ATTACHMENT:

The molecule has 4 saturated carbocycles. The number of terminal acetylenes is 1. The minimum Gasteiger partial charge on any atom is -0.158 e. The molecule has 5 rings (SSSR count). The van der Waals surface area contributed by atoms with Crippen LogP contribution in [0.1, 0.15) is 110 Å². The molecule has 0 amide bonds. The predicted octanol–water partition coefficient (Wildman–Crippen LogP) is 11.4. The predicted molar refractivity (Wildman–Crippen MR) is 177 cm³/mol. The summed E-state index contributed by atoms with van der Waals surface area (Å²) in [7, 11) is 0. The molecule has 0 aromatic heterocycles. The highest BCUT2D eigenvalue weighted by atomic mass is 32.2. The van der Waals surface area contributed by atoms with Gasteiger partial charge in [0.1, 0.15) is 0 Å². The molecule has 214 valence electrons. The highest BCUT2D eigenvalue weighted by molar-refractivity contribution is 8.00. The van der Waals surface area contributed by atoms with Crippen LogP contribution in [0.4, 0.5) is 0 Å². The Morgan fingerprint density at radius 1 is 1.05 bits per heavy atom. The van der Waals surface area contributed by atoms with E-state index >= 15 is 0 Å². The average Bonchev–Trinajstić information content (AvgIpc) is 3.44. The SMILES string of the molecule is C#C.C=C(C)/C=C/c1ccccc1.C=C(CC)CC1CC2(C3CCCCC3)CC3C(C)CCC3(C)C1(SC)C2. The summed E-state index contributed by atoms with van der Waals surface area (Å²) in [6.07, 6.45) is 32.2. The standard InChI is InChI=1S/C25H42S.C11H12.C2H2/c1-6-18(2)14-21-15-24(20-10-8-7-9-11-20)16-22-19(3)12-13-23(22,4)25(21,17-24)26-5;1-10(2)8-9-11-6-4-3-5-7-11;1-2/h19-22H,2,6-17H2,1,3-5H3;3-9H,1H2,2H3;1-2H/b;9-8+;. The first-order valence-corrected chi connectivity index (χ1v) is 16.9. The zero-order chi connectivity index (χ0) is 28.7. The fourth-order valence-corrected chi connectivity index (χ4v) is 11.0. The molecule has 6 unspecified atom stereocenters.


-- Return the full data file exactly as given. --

The molecule has 4 saturated carbocycles. The number of terminal acetylenes is 1. The minimum Gasteiger partial charge on any atom is -0.158 e. The molecule has 5 rings (SSSR count). The van der Waals surface area contributed by atoms with Crippen LogP contribution in [0.1, 0.15) is 110 Å². The molecule has 0 amide bonds. The predicted octanol–water partition coefficient (Wildman–Crippen LogP) is 11.4. The predicted molar refractivity (Wildman–Crippen MR) is 177 cm³/mol. The summed E-state index contributed by atoms with van der Waals surface area (Å²) in [7, 11) is 0. The molecule has 0 aromatic heterocycles. The highest BCUT2D eigenvalue weighted by atomic mass is 32.2. The van der Waals surface area contributed by atoms with Gasteiger partial charge in [0.1, 0.15) is 0 Å². The molecule has 214 valence electrons. The highest BCUT2D eigenvalue weighted by molar-refractivity contribution is 8.00. The van der Waals surface area contributed by atoms with Crippen LogP contribution in [0.4, 0.5) is 0 Å². The Morgan fingerprint density at radius 1 is 1.05 bits per heavy atom. The van der Waals surface area contributed by atoms with E-state index >= 15 is 0 Å². The average Bonchev–Trinajstić information content (AvgIpc) is 3.44. The SMILES string of the molecule is C#C.C=C(C)/C=C/c1ccccc1.C=C(CC)CC1CC2(C3CCCCC3)CC3C(C)CCC3(C)C1(SC)C2. The summed E-state index contributed by atoms with van der Waals surface area (Å²) in [6.07, 6.45) is 32.2. The standard InChI is InChI=1S/C25H42S.C11H12.C2H2/c1-6-18(2)14-21-15-24(20-10-8-7-9-11-20)16-22-19(3)12-13-23(22,4)25(21,17-24)26-5;1-10(2)8-9-11-6-4-3-5-7-11;1-2/h19-22H,2,6-17H2,1,3-5H3;3-9H,1H2,2H3;1-2H/b;9-8+;. The first-order valence-corrected chi connectivity index (χ1v) is 16.9. The zero-order chi connectivity index (χ0) is 28.7. The fourth-order valence-corrected chi connectivity index (χ4v) is 11.0. The molecule has 6 unspecified atom stereocenters.